I’m Sick of Being a Woman in Tech

By Chelsea Green

I’m tired of being “smart for a girl”, or “successful for a woman”. I find it maddening that people are constantly reminding me that I’m a minority in my field of work. This topic, although meant to celebrate and encourage women, fills me with anxiety. Is my gender more important than my problem solving abilities or work ethic? Why does being female make me some sort of diverse edge case?

Unfortunately, this is the reality of the world we live in. Women are paid less than men. We have to work harder to earn respect. We are underrepresented in positions of power. The underlying (and sometimes not so underlying) societal narrative is that men are more valuable than women.

All this aside, we’ve come a long way over the past few decades. I have female friends who are doctors, data scientists, and engineers. Girls are taught that they can be anything when they grow up. This was not the case for my mother. In her generation, girls were taught that they could be school teachers or housewives, and not much else.

Even with all the forward progress, we are a long way off from where we should be. We’ve moved past blatant discrimination, but bias and stereotypes against women churn just below the surface. I have a vivid memory of a boy laughing at me in the 10th grade after I suggested that it might be a girl, not a boy, who held the highest grade in our precalculus class. Isolated events like this might seem insignificant, but over time they add up and impact you in a big way. Clearly, many women are deterred from entering tech and other STEM fields. I think we can do better.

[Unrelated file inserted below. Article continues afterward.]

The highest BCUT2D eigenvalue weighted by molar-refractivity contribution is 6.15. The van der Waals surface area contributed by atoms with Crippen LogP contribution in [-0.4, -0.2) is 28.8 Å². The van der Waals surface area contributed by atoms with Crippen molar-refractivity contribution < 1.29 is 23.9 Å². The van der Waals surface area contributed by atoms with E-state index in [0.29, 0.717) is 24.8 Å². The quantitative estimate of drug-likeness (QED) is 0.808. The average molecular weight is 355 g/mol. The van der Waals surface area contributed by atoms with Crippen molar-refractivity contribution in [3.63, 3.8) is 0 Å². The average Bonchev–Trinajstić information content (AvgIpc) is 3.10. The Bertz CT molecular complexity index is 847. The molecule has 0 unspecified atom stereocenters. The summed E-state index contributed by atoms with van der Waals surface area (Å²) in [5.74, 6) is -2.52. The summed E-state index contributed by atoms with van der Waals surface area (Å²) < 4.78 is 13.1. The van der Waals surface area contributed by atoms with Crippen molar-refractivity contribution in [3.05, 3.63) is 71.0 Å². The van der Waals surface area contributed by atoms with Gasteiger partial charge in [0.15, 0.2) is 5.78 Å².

The gender gap for women in tech is complex, and warrants a longer discussion than this blurb will do. Subconscious biases are something that we all share. Early childhood development cannot be unraveled in the span of a paragraph. Cultural tolerance, teaching empathy, and gaining support and money for early childhood education are multi-tiered issues. I’m not going to claim to be an expert at getting more women involved in tech. I can, however, say that I was extremely lucky to have influential, encouraging people in my life who overpowered my more negative experiences. As a result, I followed my interests into a STEM field and later became a software engineer.

Tech is fun, creative and challenging, and it definitely isn’t going anywhere. I look forward to welcoming more women to this field so that we can not only have a bigger pie, but share the pie equally.